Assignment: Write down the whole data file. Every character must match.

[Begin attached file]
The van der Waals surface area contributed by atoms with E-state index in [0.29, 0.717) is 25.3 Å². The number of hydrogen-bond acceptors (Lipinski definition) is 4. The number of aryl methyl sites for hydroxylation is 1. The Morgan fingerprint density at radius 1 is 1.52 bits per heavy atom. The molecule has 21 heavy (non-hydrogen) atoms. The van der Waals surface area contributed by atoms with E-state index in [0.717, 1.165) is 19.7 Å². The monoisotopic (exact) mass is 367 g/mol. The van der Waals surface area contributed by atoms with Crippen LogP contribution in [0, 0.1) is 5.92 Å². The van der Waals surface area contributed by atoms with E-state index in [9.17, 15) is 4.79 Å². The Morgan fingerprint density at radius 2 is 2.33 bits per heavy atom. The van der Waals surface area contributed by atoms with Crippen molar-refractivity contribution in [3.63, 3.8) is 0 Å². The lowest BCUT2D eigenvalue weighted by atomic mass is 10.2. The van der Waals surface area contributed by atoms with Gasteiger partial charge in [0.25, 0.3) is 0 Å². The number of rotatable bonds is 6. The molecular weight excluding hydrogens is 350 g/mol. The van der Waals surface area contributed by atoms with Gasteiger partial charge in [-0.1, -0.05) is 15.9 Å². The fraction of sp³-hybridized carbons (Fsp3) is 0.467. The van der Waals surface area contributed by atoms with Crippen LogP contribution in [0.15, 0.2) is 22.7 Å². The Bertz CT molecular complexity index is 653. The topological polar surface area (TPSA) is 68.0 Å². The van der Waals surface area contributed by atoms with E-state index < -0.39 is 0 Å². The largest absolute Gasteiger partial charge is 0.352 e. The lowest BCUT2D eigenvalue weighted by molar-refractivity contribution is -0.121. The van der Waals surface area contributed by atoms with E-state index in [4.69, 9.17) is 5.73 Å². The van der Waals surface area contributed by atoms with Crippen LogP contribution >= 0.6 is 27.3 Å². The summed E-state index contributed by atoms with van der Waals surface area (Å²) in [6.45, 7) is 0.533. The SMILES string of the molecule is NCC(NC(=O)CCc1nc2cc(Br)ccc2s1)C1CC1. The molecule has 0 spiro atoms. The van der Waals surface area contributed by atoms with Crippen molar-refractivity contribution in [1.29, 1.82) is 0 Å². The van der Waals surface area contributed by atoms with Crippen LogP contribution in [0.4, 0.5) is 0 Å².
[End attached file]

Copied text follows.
The van der Waals surface area contributed by atoms with E-state index in [0.29, 0.717) is 25.3 Å². The number of hydrogen-bond acceptors (Lipinski definition) is 4. The number of aryl methyl sites for hydroxylation is 1. The Morgan fingerprint density at radius 1 is 1.52 bits per heavy atom. The molecule has 21 heavy (non-hydrogen) atoms. The van der Waals surface area contributed by atoms with E-state index in [0.717, 1.165) is 19.7 Å². The monoisotopic (exact) mass is 367 g/mol. The van der Waals surface area contributed by atoms with Crippen LogP contribution in [0, 0.1) is 5.92 Å². The van der Waals surface area contributed by atoms with E-state index in [9.17, 15) is 4.79 Å². The Morgan fingerprint density at radius 2 is 2.33 bits per heavy atom. The van der Waals surface area contributed by atoms with Crippen molar-refractivity contribution in [3.63, 3.8) is 0 Å². The lowest BCUT2D eigenvalue weighted by atomic mass is 10.2. The van der Waals surface area contributed by atoms with Gasteiger partial charge in [0.25, 0.3) is 0 Å². The number of rotatable bonds is 6. The molecular weight excluding hydrogens is 350 g/mol. The van der Waals surface area contributed by atoms with Gasteiger partial charge in [-0.1, -0.05) is 15.9 Å². The fraction of sp³-hybridized carbons (Fsp3) is 0.467. The van der Waals surface area contributed by atoms with Crippen LogP contribution in [0.15, 0.2) is 22.7 Å². The Bertz CT molecular complexity index is 653. The topological polar surface area (TPSA) is 68.0 Å². The van der Waals surface area contributed by atoms with E-state index < -0.39 is 0 Å². The largest absolute Gasteiger partial charge is 0.352 e. The lowest BCUT2D eigenvalue weighted by molar-refractivity contribution is -0.121. The van der Waals surface area contributed by atoms with E-state index in [4.69, 9.17) is 5.73 Å². The van der Waals surface area contributed by atoms with Crippen LogP contribution >= 0.6 is 27.3 Å². The summed E-state index contributed by atoms with van der Waals surface area (Å²) in [6.45, 7) is 0.533. The SMILES string of the molecule is NCC(NC(=O)CCc1nc2cc(Br)ccc2s1)C1CC1. The molecule has 0 spiro atoms. The van der Waals surface area contributed by atoms with Crippen molar-refractivity contribution in [1.29, 1.82) is 0 Å². The van der Waals surface area contributed by atoms with Crippen LogP contribution in [0.4, 0.5) is 0 Å².